Dillon praises his mission in Berlin, but asks why he passed on Libya.
Dutch: We're a rescue team. Not assassins.
Phillips and Dillon explain to Schaefer the cabinet minister is very important to the scope of their operations.
Dutch: This cabinet minister: does he always travel on the wrong side of the border?
Major General Phillips: [pause] Apparently they strayed off course. And we're fairly certain they're in guerrilla hands.
Dillon: Dutch, the General's sayin' that a couple of our friends are about to get squeezed, and we can't let that happen. We need the best. That's why you're here.
Dutch: Go on.
Dillon: Simple setup. One-day operation. We pick up their trail at the chopper, run 'em down, grab those hostages and bounce back across the border before anybody knows we were there.
Dutch: Whaddya mean "we"?
Schaefer does not look pleased that Dillon will be joining them.
Dutch: My team works alone, you know that.
But Phillips reminds him they all have their orders. Schaefer looks from Philips to Dillon. He still doesn't like it.
The helicopters rise in perfect coordination over another ridge and bank sharply into the next valley, leveling out as they go. The compartment reverberates with the noise of the thumping motors and the roar of Blain's portable music box.
Illuminated by the eerie red glow of night lights, are seven men, dressed in jungle camouflage, soft hats and camouflage face-makeup. The men are checking their weapons, making last minute adjustments to their gear. Schaefer and Dillon, seated near the cockpit, communicate through headsets, also linked to the pilot. They consult a topographical map by red penlights.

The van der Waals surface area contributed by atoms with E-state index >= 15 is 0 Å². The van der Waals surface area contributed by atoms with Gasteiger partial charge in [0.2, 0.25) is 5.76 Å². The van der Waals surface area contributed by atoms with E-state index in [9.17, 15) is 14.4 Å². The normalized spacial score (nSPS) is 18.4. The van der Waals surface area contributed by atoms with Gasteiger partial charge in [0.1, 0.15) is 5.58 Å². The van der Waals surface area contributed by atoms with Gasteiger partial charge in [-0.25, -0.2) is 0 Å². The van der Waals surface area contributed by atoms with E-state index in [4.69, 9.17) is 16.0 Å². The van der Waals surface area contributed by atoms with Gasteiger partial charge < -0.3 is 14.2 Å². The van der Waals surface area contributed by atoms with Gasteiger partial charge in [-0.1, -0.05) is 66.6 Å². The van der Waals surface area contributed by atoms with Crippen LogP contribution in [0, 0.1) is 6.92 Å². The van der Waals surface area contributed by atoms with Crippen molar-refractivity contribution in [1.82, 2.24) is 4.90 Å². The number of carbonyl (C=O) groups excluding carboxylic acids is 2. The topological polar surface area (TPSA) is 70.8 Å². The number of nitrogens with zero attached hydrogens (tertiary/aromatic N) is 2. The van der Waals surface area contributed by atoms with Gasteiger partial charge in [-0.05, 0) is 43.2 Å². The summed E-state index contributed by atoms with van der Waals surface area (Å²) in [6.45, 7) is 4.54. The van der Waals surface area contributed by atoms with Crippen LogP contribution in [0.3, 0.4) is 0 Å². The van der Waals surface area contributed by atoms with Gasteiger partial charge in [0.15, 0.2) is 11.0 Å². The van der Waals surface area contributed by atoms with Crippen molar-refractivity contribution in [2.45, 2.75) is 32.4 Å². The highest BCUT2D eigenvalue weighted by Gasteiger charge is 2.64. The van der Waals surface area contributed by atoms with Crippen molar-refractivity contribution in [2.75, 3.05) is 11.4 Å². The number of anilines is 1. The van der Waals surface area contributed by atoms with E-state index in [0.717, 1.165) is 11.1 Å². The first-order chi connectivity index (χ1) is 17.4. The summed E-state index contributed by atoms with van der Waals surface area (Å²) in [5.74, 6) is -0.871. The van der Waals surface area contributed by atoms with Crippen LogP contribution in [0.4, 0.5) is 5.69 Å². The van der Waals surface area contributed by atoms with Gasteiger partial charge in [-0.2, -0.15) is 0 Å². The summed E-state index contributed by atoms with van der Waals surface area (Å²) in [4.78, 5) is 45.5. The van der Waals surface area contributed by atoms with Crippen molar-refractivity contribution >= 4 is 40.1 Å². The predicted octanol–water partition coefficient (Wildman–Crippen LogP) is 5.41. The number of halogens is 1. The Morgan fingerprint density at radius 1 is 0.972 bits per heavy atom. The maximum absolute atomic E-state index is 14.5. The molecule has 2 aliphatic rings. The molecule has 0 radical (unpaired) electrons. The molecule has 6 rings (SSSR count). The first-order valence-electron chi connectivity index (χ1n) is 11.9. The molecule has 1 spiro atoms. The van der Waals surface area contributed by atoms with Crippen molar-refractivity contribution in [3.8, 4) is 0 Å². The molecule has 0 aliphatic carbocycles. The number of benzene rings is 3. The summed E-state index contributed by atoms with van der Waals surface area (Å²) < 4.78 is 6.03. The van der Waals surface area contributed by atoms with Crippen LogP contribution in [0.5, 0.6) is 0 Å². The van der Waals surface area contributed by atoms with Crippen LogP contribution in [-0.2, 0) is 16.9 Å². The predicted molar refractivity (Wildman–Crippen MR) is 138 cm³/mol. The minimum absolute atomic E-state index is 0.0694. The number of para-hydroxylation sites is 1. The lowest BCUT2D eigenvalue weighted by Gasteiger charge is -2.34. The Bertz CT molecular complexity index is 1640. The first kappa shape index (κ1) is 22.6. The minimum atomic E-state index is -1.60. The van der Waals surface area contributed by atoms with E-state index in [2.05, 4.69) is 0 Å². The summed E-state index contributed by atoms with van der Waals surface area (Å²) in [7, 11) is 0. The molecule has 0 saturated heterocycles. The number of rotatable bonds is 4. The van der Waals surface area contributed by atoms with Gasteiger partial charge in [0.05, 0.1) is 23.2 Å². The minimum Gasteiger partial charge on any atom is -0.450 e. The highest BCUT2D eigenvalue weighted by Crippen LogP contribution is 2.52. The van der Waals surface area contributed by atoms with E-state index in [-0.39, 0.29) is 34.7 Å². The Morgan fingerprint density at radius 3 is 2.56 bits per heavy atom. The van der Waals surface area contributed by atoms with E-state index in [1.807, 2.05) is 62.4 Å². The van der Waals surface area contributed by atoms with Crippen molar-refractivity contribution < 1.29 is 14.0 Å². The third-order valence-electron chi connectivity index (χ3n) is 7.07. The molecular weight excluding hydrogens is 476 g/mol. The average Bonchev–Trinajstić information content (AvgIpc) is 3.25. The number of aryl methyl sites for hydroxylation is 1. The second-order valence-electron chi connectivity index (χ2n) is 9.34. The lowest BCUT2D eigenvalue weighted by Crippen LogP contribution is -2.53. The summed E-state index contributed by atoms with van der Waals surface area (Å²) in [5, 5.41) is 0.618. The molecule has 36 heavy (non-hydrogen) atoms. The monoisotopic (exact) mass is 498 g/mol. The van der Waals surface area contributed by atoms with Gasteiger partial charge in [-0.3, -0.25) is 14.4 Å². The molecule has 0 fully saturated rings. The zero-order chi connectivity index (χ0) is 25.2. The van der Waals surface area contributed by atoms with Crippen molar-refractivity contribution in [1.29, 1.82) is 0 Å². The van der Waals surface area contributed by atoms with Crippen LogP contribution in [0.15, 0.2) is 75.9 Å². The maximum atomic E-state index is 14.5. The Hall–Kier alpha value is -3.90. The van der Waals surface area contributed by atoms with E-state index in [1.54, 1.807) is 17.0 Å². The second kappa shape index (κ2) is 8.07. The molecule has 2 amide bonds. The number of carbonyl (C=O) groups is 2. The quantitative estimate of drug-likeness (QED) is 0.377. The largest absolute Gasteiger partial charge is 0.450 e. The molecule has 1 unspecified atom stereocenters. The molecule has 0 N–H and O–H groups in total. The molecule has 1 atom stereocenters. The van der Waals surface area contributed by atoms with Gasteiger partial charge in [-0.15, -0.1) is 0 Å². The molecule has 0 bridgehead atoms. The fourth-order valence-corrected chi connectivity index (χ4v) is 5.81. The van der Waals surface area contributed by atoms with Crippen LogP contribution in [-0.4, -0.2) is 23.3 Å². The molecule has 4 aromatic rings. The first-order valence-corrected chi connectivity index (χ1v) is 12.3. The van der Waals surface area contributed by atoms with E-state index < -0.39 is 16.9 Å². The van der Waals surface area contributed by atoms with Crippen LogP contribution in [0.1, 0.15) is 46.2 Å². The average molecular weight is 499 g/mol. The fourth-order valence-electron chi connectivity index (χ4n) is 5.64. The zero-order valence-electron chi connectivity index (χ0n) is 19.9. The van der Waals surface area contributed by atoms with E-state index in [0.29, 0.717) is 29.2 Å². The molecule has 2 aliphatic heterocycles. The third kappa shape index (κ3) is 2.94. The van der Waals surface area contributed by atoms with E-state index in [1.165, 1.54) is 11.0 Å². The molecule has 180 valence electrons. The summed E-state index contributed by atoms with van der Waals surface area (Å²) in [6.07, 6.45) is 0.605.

Dutch: Who's our backup?
Dillon: No such thing, ol' buddy. This is a one-way ticket. Once we cross that border, we're on our own.
Dutch: This is getting better by the minute.
Blain removes from his shirtpocket a think plug of tobacco. He holds out the tobacco to Mac who refuses with a gentle shake of the head, a knowing smile, he knows what's coming. Seated by the open doorway is Ramirez. Adding a final piece of camouflage tape to his pack harness, he looks up and smiles, bulleting the tape to Hawkins, reading a rolled-up magazine, as if he were a rush hour commuter.
Hawkins snags the tape with an instinctual snap of the wrist, continuing to read for a moment before looking up, grinning at Ramirez. He turns his gaze to the man next to him, Billy, applying black paint to his face. Grinning, Blain proffers the plug to each man, each one refusing; they've done it a thousand times. It's an old gag but they obviously care for the man in a big way.
Blain: Bunch of slack-jawed faggots around here. This stuff will make you a god damned sexual Tyrannosaurus, just like me.
Poncho: [holds up his grenade launcher] Yeah, strap this on your "sore ass", Blain.
The Pilot and Co-Pilot are surrounded by an array of dimly lit gauges and switches. Before the Co-Pilot is a radar screen and an infra-red display terminal which the two helicopters appear as heat sources. The Pilot throws a switch on the panel before him.
Hawkins: Hey Billy. Billy! The other day, I went up to my girlfriend, I said, "Y'know I'd like a little pussy". She said, "Me too, mine's as big as a house!"
Billy stares blankly.
Hawkins: See, she, she wanted a little one 'cause hers was . . .
Hawkins pauses, then trails off.
Hawkins: . . . big as a house.
Dillon seems comfortable with the men, showing Ramirez a battered cigarette lighter from a famed commando unit from the past. But his ingratiating demeanor is not impressing Mac, who regards Dillon with the cold suspicion reserved for an outsider. Mac looks up at Blain, his eyes narrowing.
Blain's massive jaws roll as he masticates the chew. He pauses, eyes moving downward, spotting his target. He hocks a thick, vile stream of tobacco juice on the floor directly towards Dillon, a gelatinous skein lacing across the toe of one boot. Dillon looks up, his face goes cold and menacing.
Dillon: That's a real nasty habit you got there.